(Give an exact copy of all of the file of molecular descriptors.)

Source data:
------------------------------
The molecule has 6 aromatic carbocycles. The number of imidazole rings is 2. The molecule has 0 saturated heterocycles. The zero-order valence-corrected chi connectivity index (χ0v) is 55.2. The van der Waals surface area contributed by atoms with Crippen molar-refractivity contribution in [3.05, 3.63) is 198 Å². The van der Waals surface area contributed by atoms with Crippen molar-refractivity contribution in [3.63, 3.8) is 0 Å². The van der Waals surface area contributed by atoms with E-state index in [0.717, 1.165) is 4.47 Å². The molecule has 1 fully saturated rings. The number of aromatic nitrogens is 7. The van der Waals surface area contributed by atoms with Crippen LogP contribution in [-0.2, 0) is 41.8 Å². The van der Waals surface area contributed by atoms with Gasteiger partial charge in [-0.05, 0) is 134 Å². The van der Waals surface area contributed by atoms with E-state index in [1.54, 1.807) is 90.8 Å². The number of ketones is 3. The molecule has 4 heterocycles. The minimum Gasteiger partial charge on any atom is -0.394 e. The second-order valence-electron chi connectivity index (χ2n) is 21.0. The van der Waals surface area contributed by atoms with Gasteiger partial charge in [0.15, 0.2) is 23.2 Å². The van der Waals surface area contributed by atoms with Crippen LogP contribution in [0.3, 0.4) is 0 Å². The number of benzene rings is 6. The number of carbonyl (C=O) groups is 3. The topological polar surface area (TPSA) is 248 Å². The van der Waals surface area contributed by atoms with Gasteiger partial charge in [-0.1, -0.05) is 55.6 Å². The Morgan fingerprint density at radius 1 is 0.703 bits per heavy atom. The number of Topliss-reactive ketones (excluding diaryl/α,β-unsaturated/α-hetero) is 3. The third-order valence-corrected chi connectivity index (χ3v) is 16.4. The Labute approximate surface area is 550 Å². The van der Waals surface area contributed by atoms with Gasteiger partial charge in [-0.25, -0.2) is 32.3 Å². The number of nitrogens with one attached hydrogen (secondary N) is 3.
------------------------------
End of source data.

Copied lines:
The molecule has 6 aromatic carbocycles. The number of imidazole rings is 2. The molecule has 0 saturated heterocycles. The zero-order valence-corrected chi connectivity index (χ0v) is 55.2. The van der Waals surface area contributed by atoms with Crippen molar-refractivity contribution in [3.05, 3.63) is 198 Å². The van der Waals surface area contributed by atoms with Crippen molar-refractivity contribution in [3.63, 3.8) is 0 Å². The van der Waals surface area contributed by atoms with E-state index in [0.717, 1.165) is 4.47 Å². The molecule has 1 fully saturated rings. The number of aromatic nitrogens is 7. The van der Waals surface area contributed by atoms with Crippen LogP contribution in [-0.2, 0) is 41.8 Å². The van der Waals surface area contributed by atoms with Gasteiger partial charge in [-0.05, 0) is 134 Å². The van der Waals surface area contributed by atoms with E-state index in [1.54, 1.807) is 90.8 Å². The number of ketones is 3. The molecule has 4 heterocycles. The minimum Gasteiger partial charge on any atom is -0.394 e. The second-order valence-electron chi connectivity index (χ2n) is 21.0. The van der Waals surface area contributed by atoms with Gasteiger partial charge in [0.15, 0.2) is 23.2 Å². The van der Waals surface area contributed by atoms with Crippen LogP contribution in [0.3, 0.4) is 0 Å². The number of benzene rings is 6. The number of carbonyl (C=O) groups is 3. The topological polar surface area (TPSA) is 248 Å². The van der Waals surface area contributed by atoms with Gasteiger partial charge in [-0.1, -0.05) is 55.6 Å². The Morgan fingerprint density at radius 1 is 0.703 bits per heavy atom. The number of Topliss-reactive ketones (excluding diaryl/α,β-unsaturated/α-hetero) is 3. The third-order valence-corrected chi connectivity index (χ3v) is 16.4. The Labute approximate surface area is 550 Å². The van der Waals surface area contributed by atoms with Gasteiger partial charge in [-0.25, -0.2) is 32.3 Å². The number of nitrogens with one attached hydrogen (secondary N) is 3.